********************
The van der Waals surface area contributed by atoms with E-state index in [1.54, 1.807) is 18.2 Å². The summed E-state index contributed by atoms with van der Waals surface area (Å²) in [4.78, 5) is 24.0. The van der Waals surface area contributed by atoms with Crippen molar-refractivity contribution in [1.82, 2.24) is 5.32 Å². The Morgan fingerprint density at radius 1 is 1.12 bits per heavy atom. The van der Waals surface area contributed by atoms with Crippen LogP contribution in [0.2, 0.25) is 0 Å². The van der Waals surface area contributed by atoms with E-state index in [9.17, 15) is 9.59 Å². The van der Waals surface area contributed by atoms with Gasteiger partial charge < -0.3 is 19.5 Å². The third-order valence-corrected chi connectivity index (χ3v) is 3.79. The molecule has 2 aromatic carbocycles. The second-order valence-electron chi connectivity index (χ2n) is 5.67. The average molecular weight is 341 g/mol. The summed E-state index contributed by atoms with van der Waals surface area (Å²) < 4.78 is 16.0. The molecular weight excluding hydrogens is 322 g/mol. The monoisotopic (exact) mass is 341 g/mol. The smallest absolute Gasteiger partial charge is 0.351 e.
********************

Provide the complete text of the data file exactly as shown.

The van der Waals surface area contributed by atoms with E-state index in [1.54, 1.807) is 18.2 Å². The summed E-state index contributed by atoms with van der Waals surface area (Å²) in [4.78, 5) is 24.0. The van der Waals surface area contributed by atoms with Crippen molar-refractivity contribution in [1.82, 2.24) is 5.32 Å². The Morgan fingerprint density at radius 1 is 1.12 bits per heavy atom. The van der Waals surface area contributed by atoms with Crippen LogP contribution in [0.2, 0.25) is 0 Å². The van der Waals surface area contributed by atoms with E-state index in [9.17, 15) is 9.59 Å². The van der Waals surface area contributed by atoms with Gasteiger partial charge < -0.3 is 19.5 Å². The third-order valence-corrected chi connectivity index (χ3v) is 3.79. The molecule has 2 aromatic carbocycles. The second-order valence-electron chi connectivity index (χ2n) is 5.67. The average molecular weight is 341 g/mol. The summed E-state index contributed by atoms with van der Waals surface area (Å²) < 4.78 is 16.0. The molecular weight excluding hydrogens is 322 g/mol. The monoisotopic (exact) mass is 341 g/mol. The smallest absolute Gasteiger partial charge is 0.351 e.